The brash irreverence, earthy sexuality and cheeky humor of his first films "Libera" and "Black Holes" tagged Pappi Corsicato as a distinctive voice among the Italian filmmakers who emerged in the '90s. Six years after his last feature, the Neapolitan writer-director enters more-ambitious territory with "Chimera."
The brash irreverence, earthy sexuality and cheeky humor of his first films “Libera” and “Black Holes” tagged Pappi Corsicato as a distinctive voice among the Italian filmmakers who emerged in the ’90s. Six years after his last feature, the Neapolitan writer-director enters more-ambitious territory with “Chimera.” Notable for its sharp visuals and meticulously composed retro-chic look, this stylized melodrama about love, sex and coupledom, plus the role of dreams, illusion and fantasy in keeping romantic chemistry alive, remains more aesthetically impressive than emotionally involving but should surface on festival slates.
Structured as a puzzlelike story within a story, in which fantasy and reality collide, the film unfolds as a postcoital bedtime tale told by louche illusionist Tomas (Tomas Arana) to his leggy mate Desire (Marit Nissen). It concerns Emma (regular Corsicato lead Iaia Forte) and Sal (Tommaso Ragno), who attempt to re-ignite their passion by assuming the identities of strangers.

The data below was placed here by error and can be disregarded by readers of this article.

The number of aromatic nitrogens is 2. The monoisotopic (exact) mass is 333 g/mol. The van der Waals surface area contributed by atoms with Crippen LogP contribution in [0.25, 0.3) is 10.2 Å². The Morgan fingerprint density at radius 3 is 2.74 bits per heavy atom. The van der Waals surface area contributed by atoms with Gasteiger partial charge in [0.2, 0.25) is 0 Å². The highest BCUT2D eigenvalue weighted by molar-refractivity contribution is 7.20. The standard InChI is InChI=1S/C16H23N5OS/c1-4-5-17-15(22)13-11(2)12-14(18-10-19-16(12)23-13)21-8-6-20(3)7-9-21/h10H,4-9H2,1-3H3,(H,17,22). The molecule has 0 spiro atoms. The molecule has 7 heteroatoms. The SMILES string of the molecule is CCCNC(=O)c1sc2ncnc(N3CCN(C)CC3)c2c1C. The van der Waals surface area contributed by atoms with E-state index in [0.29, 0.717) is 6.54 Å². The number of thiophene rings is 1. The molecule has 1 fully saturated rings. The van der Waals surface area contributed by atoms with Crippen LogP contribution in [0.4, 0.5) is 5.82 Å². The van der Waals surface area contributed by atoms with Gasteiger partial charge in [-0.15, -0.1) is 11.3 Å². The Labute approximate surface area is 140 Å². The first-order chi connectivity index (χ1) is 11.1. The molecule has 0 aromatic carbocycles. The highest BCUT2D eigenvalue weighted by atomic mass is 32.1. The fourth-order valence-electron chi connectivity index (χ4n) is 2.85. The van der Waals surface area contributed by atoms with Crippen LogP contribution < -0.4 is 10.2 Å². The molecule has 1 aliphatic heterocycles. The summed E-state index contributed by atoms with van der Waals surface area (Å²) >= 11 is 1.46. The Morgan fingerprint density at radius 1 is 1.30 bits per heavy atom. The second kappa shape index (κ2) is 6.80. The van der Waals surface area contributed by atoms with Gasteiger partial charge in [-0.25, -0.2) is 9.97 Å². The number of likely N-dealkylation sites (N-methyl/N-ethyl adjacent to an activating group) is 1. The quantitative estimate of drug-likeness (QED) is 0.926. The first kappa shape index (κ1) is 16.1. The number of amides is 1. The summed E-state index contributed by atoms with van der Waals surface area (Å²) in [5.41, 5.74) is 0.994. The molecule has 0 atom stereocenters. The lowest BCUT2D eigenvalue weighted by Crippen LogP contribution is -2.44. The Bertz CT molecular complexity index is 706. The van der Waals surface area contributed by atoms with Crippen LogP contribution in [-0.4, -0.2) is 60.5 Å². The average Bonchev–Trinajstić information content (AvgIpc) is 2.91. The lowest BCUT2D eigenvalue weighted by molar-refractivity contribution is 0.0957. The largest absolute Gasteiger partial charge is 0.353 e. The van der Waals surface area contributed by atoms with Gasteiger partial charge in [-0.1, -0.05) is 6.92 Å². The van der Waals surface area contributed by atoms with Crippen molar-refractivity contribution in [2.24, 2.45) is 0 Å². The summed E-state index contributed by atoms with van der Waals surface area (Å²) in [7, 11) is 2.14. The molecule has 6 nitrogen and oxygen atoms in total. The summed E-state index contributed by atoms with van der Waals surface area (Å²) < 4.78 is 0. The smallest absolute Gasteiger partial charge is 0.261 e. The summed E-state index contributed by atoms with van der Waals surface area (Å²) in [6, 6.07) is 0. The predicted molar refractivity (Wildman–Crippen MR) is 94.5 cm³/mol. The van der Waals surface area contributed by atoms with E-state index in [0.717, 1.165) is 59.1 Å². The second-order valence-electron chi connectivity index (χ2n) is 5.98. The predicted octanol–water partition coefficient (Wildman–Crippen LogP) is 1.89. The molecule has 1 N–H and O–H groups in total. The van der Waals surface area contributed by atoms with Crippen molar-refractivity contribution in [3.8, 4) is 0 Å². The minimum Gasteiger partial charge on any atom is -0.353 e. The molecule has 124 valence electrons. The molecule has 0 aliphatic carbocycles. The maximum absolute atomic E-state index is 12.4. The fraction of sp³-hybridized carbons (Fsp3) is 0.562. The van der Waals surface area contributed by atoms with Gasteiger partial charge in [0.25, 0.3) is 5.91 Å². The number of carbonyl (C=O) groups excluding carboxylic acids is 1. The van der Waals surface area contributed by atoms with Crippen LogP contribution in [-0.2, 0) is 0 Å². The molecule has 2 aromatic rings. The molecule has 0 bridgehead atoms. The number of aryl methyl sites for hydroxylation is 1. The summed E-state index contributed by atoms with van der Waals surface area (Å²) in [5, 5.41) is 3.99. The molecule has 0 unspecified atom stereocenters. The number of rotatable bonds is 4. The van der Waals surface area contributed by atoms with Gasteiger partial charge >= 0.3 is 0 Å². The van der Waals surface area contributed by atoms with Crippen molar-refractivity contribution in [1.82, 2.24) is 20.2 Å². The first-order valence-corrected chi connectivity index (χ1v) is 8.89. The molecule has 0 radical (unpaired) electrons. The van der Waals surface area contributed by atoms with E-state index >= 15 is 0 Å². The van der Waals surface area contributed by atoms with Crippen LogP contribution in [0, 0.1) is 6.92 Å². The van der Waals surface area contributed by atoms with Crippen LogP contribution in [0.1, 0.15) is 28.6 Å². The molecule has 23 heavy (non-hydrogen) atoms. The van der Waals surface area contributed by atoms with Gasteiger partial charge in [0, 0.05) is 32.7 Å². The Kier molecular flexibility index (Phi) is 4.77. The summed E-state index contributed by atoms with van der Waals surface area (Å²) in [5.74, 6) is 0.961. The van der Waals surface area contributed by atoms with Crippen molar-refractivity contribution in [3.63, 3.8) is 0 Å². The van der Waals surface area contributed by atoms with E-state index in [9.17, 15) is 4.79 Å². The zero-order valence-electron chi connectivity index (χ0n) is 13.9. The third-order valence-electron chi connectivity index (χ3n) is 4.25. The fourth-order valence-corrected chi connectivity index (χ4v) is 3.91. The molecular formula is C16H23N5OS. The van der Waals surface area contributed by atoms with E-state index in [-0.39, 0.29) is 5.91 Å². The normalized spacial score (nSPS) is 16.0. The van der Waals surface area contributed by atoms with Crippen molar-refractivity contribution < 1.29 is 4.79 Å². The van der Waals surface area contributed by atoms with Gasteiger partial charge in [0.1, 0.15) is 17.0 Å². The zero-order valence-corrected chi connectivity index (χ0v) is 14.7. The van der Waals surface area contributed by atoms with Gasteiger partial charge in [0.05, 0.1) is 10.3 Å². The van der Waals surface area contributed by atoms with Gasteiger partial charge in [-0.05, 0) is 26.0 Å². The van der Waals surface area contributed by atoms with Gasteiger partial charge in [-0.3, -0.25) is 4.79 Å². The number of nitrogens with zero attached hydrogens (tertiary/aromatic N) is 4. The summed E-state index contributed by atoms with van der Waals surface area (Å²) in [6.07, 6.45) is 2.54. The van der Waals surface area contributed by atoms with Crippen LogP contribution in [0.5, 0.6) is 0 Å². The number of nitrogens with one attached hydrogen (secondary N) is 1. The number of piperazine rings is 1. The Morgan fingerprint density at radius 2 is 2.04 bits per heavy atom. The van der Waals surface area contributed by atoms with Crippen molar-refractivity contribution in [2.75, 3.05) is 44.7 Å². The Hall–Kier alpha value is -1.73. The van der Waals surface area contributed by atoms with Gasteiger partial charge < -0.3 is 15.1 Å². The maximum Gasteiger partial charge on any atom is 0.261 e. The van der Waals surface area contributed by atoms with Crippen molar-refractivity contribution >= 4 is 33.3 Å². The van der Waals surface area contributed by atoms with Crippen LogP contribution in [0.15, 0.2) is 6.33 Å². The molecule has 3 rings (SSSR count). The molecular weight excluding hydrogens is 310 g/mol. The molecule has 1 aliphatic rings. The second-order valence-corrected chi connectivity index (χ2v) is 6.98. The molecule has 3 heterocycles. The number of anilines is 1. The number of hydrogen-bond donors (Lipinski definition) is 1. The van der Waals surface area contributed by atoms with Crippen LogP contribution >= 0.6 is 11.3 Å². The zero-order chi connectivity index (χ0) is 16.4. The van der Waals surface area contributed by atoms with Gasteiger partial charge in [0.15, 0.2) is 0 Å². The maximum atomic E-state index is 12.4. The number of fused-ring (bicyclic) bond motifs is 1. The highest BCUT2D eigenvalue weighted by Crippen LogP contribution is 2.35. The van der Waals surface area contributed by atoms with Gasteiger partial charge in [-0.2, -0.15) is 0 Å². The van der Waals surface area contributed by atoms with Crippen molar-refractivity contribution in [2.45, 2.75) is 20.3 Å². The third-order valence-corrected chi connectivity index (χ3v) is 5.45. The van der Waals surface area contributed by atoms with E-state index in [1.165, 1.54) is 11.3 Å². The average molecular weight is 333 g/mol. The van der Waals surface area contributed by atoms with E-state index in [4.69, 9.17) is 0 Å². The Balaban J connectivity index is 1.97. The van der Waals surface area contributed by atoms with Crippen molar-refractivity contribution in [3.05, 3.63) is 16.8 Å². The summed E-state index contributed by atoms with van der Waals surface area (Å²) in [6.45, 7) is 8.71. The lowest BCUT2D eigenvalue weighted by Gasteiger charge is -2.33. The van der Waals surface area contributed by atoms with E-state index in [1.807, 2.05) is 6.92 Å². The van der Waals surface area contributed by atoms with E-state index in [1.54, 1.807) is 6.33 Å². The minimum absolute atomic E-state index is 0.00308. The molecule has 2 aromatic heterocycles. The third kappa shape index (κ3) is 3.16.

Recounted in deliberately confusing, non-chronological sequence, these scenarios range from porn riffs — Emma saves Sal from financial ruin by giving herself to a lusty businessman (Franco Nero) — to hoary melodrama; tied to train tracks as punishment for her extramarital misdeeds, Emma is rescued by her husband disguised as mystery man Tore.
Gradually, Tomas is revealed to be the puppeteer pulling the strings that control Emma and Sal’s destiny.
Showing more than a hint of irony in their respective roles of femme fatale and smoldering Latin lover, Forte and Ragno adopt a non-naturalistic acting style and soap-operatic intensity that enhances the sense of their characters playing out a fictional drama. Perhaps as a result of this, Emma and Sal/Tore remain remote, unengaging figures.
The pic’s studied artificiality yields greater rewards in the ’70s-style decor and clever use of vibrant color by art directors Corsicato and Luigi Romano. The futuristic-kitsch architectural environments and inventive use of odd-looking vegetation create a kind of unreal sentimental dreamscape.
Eclectic soundtrack also underlines the synthetic aspect, with music ranging from tinkly cocktail-hour tunes to cheesy porn-film Muzak. Ultimately, however, “Chimera” lacks the fresh sassiness of Corsicato’s earlier work — more like a cool exercise in style than a considered exploration of the universe of love.